• For temperatures < 1,832°F and corrosive atmospheres: NiCr-Ni (Type N)
  • For temperatures > 1,832°F: Pt Rh-Pt (Types R and S).

A thermocouple can be used for temperatures as high as 3100°F. T/Cs will respond faster to temperature changes than an RTD and are more durable, allowing use in high vibration and shock applications.

Thermocouples are less stable than RTDs when exposed to moderate or high temperature conditions. Thermocouple extension wire must be used to connect thermocouple sensors to measurement instruments. The extension wire is similar to the composition of the thermocouple itself and is considerably more expensive than the standard instrumentation wire used with RTDs.

RTDs and thermocouples are both used in power plant temperature measurement. Each has its advantages and disadvantages, with the application determining which sensing element is best suited.

RTDs tend to be relatively fragile and generally not suitable for high temperatures or high vibration, so areas such as steam generators and pump monitoring tend to use thermocouples, but exceptions exist.

At the Ostroleka power plant in Poland, Endress+Hauser used a rugged RTD for the first time. Problems at Ostroleka involved vibration and electrical noise. Thermocouples could handle the vibration, but not the electrical noise. Endress+Hauser developed an RTD that had up to 60g vibration resistance and handled temperatures up to 812°F. The construction of the RTD is far more robust than other RTDs on the market, making it suitable for both high temperatures and extremely high vibration.

With either RTDs or T/Cs, it’s important to ensure that the temperature transmitters have the curves and linearization data built-in to the memory for the specific RTD or T/C without the need for custom programming.

Transmitters Superior to Direct Wiring

Most temperature applications in power plants involve directly wiring a temperature sensor to the control system. Often engineers wire direct because they mistakenly believe this is a cheaper and easier solution. Despite the large installed base of direct wired sensors, the trend is toward using transmitters in conjunction with temperature sensors. Transmitters save time and money in installation, improve measurement reliability, reduce maintenance and increase uptime.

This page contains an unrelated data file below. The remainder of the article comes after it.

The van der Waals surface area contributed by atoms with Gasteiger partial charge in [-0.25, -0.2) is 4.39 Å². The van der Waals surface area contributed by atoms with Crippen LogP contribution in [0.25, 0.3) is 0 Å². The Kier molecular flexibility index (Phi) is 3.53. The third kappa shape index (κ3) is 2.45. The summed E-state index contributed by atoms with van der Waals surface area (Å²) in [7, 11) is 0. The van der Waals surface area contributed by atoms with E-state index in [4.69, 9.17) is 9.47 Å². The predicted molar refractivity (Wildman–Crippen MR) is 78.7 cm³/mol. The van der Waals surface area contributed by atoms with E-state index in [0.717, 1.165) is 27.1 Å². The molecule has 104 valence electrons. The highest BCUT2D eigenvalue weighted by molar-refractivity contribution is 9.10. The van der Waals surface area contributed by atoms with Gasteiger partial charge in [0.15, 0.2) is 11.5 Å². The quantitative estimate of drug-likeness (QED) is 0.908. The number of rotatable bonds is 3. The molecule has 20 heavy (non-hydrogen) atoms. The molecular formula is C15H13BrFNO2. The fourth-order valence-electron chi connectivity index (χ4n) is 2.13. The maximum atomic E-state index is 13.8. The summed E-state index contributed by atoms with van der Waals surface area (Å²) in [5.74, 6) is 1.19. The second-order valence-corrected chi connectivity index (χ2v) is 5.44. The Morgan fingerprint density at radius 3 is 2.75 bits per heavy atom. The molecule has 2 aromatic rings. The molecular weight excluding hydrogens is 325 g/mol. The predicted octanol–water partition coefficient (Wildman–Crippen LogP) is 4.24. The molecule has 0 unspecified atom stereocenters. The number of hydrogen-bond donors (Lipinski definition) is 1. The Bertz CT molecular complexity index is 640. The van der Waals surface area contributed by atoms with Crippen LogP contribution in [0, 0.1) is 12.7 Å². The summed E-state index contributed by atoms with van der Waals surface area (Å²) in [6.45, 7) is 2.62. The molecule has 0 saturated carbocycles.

A transmitter converts the mV signal from an RTD or T/C to a 4-20mA signal or to a digital fieldbus output such as HART, Foundation Fieldbus or Profibus PA in the case of a smart transmitter. Either of these outputs can be transmitted over a twisted pair wire for a considerable distance. Smart transmitters incorporate remote calibration, advanced diagnostics and built-in control capabilities — and some are capable of wireless operation.

Direct wiring requires sensor extension wires from the sensor to the automation system input modules. For thermocouples, these wires are expensive and sometimes fragile. RTDs can use inexpensive copper wires, but some RTDs have up to four wires.

In a power plant, the automation system can be a few hundred feet to even thousands of feet from the temperature sensors. This can amount to a large amount of money for installation depending on the number of sensors and the distances involved.

Aditionally, over long wiring distances, Electromagnetic Interference (EMI) and Radio Frequency Interference (RFI) can affect the signal. The electrical output from a T/C is only a few mV and can be completely overshadowed by RFI/EMI, depending on the installation. This can result in false alarms and occasional trips.

A typical power plant has many sources of EMI and RFI. On-site power generation and transmission equipment are major sources of electrical noise, but plants also have numerous large rotating machines with huge electrical fields. By using transmitters with that comply with the IEC61326 standard, temperature measurement can be made immune to EMI/RFI problems, even in electrically noisy environments. Temperature transmitters are available that accept more than two dozen different types of RTDs or thermocouples, and RTD inputs with two, three or four wires. These sensors can be connected to a transmitter without the need for special programming.